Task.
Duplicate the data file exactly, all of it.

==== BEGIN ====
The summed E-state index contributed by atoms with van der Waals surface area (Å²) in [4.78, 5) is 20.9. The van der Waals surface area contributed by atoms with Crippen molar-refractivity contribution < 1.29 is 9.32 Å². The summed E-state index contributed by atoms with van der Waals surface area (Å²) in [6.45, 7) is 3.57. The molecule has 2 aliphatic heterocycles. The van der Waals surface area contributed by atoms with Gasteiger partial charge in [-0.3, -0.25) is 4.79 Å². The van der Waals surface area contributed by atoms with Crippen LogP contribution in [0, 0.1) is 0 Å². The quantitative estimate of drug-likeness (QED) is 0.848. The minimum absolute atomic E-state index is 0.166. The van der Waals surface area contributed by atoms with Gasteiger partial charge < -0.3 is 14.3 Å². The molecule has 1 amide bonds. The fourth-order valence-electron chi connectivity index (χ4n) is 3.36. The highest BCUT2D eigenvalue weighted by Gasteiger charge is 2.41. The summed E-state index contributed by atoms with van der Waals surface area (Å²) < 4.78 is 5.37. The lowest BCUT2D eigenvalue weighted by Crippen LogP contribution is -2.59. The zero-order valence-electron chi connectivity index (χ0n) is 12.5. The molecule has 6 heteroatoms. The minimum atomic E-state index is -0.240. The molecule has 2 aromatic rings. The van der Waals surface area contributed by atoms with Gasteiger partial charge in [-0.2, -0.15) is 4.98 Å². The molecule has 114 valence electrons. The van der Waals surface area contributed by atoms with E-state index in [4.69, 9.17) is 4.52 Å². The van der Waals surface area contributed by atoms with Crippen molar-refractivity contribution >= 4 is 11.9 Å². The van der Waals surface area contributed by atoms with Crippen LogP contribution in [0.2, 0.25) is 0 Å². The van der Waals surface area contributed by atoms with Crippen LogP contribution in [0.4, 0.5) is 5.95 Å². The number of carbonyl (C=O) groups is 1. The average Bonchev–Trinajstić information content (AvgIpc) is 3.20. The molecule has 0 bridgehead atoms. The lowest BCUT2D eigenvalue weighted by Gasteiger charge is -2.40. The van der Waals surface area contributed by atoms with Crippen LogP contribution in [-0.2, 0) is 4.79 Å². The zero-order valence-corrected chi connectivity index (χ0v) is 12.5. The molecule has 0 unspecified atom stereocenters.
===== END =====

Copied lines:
The summed E-state index contributed by atoms with van der Waals surface area (Å²) in [4.78, 5) is 20.9. The van der Waals surface area contributed by atoms with Crippen molar-refractivity contribution < 1.29 is 9.32 Å². The summed E-state index contributed by atoms with van der Waals surface area (Å²) in [6.45, 7) is 3.57. The molecule has 2 aliphatic heterocycles. The van der Waals surface area contributed by atoms with Gasteiger partial charge in [-0.3, -0.25) is 4.79 Å². The van der Waals surface area contributed by atoms with Crippen LogP contribution in [0, 0.1) is 0 Å². The quantitative estimate of drug-likeness (QED) is 0.848. The minimum absolute atomic E-state index is 0.166. The van der Waals surface area contributed by atoms with Gasteiger partial charge < -0.3 is 14.3 Å². The molecule has 1 amide bonds. The fourth-order valence-electron chi connectivity index (χ4n) is 3.36. The highest BCUT2D eigenvalue weighted by Gasteiger charge is 2.41. The summed E-state index contributed by atoms with van der Waals surface area (Å²) < 4.78 is 5.37. The lowest BCUT2D eigenvalue weighted by Crippen LogP contribution is -2.59. The zero-order valence-electron chi connectivity index (χ0n) is 12.5. The molecule has 6 heteroatoms. The minimum atomic E-state index is -0.240. The molecule has 2 aromatic rings. The van der Waals surface area contributed by atoms with Gasteiger partial charge in [-0.2, -0.15) is 4.98 Å². The molecule has 114 valence electrons. The van der Waals surface area contributed by atoms with E-state index in [4.69, 9.17) is 4.52 Å². The van der Waals surface area contributed by atoms with Crippen molar-refractivity contribution >= 4 is 11.9 Å². The van der Waals surface area contributed by atoms with Crippen LogP contribution in [0.2, 0.25) is 0 Å². The van der Waals surface area contributed by atoms with Crippen LogP contribution in [0.4, 0.5) is 5.95 Å². The number of carbonyl (C=O) groups is 1. The average Bonchev–Trinajstić information content (AvgIpc) is 3.20. The molecule has 0 bridgehead atoms. The lowest BCUT2D eigenvalue weighted by Gasteiger charge is -2.40. The van der Waals surface area contributed by atoms with Crippen LogP contribution in [-0.2, 0) is 4.79 Å². The zero-order valence-corrected chi connectivity index (χ0v) is 12.5. The molecule has 0 unspecified atom stereocenters.